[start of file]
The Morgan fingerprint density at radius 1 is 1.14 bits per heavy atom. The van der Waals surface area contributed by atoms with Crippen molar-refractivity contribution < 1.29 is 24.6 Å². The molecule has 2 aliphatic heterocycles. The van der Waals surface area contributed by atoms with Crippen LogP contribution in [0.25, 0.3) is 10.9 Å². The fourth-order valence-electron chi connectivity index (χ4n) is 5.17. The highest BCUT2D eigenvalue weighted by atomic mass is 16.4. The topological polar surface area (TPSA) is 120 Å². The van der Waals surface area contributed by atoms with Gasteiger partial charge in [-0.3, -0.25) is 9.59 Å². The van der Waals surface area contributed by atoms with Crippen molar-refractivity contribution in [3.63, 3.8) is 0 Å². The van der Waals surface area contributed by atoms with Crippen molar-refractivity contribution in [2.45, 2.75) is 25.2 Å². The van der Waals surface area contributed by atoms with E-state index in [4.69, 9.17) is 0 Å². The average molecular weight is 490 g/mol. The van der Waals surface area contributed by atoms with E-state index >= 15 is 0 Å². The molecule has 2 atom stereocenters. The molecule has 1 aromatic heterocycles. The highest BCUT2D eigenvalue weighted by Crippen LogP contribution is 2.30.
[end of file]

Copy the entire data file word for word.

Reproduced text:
The Morgan fingerprint density at radius 1 is 1.14 bits per heavy atom. The van der Waals surface area contributed by atoms with Crippen molar-refractivity contribution < 1.29 is 24.6 Å². The molecule has 2 aliphatic heterocycles. The van der Waals surface area contributed by atoms with Crippen LogP contribution in [0.25, 0.3) is 10.9 Å². The fourth-order valence-electron chi connectivity index (χ4n) is 5.17. The highest BCUT2D eigenvalue weighted by atomic mass is 16.4. The topological polar surface area (TPSA) is 120 Å². The van der Waals surface area contributed by atoms with Gasteiger partial charge in [-0.3, -0.25) is 9.59 Å². The van der Waals surface area contributed by atoms with Crippen molar-refractivity contribution in [3.63, 3.8) is 0 Å². The van der Waals surface area contributed by atoms with Crippen molar-refractivity contribution in [2.45, 2.75) is 25.2 Å². The van der Waals surface area contributed by atoms with E-state index in [4.69, 9.17) is 0 Å². The average molecular weight is 490 g/mol. The van der Waals surface area contributed by atoms with E-state index >= 15 is 0 Å². The molecule has 2 atom stereocenters. The molecule has 1 aromatic heterocycles. The highest BCUT2D eigenvalue weighted by Crippen LogP contribution is 2.30.